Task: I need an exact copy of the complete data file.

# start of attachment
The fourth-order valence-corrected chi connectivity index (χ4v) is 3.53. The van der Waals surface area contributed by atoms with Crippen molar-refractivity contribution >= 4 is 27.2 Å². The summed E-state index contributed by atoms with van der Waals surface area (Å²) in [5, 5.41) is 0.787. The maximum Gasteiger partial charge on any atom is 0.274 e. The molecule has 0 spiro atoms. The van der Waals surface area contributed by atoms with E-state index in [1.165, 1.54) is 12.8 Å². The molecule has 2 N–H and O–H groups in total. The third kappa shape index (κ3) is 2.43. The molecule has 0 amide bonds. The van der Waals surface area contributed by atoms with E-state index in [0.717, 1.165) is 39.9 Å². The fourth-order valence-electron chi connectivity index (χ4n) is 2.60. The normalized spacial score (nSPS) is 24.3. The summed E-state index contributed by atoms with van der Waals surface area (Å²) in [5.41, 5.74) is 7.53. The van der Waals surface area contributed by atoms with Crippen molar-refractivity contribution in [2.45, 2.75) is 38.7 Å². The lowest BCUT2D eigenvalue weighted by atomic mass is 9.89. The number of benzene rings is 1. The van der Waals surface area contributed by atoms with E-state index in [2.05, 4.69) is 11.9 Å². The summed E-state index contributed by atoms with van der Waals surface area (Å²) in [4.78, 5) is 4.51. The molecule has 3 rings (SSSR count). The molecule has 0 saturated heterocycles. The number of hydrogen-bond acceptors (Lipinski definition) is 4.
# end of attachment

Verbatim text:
The fourth-order valence-corrected chi connectivity index (χ4v) is 3.53. The van der Waals surface area contributed by atoms with Crippen molar-refractivity contribution >= 4 is 27.2 Å². The summed E-state index contributed by atoms with van der Waals surface area (Å²) in [5, 5.41) is 0.787. The maximum Gasteiger partial charge on any atom is 0.274 e. The molecule has 0 spiro atoms. The van der Waals surface area contributed by atoms with E-state index in [1.165, 1.54) is 12.8 Å². The molecule has 2 N–H and O–H groups in total. The third kappa shape index (κ3) is 2.43. The molecule has 0 amide bonds. The van der Waals surface area contributed by atoms with E-state index in [0.717, 1.165) is 39.9 Å². The fourth-order valence-electron chi connectivity index (χ4n) is 2.60. The normalized spacial score (nSPS) is 24.3. The summed E-state index contributed by atoms with van der Waals surface area (Å²) in [5.41, 5.74) is 7.53. The van der Waals surface area contributed by atoms with Crippen molar-refractivity contribution in [2.45, 2.75) is 38.7 Å². The lowest BCUT2D eigenvalue weighted by atomic mass is 9.89. The number of benzene rings is 1. The van der Waals surface area contributed by atoms with E-state index in [2.05, 4.69) is 11.9 Å². The summed E-state index contributed by atoms with van der Waals surface area (Å²) in [4.78, 5) is 4.51. The molecule has 3 rings (SSSR count). The molecule has 0 saturated heterocycles. The number of hydrogen-bond acceptors (Lipinski definition) is 4.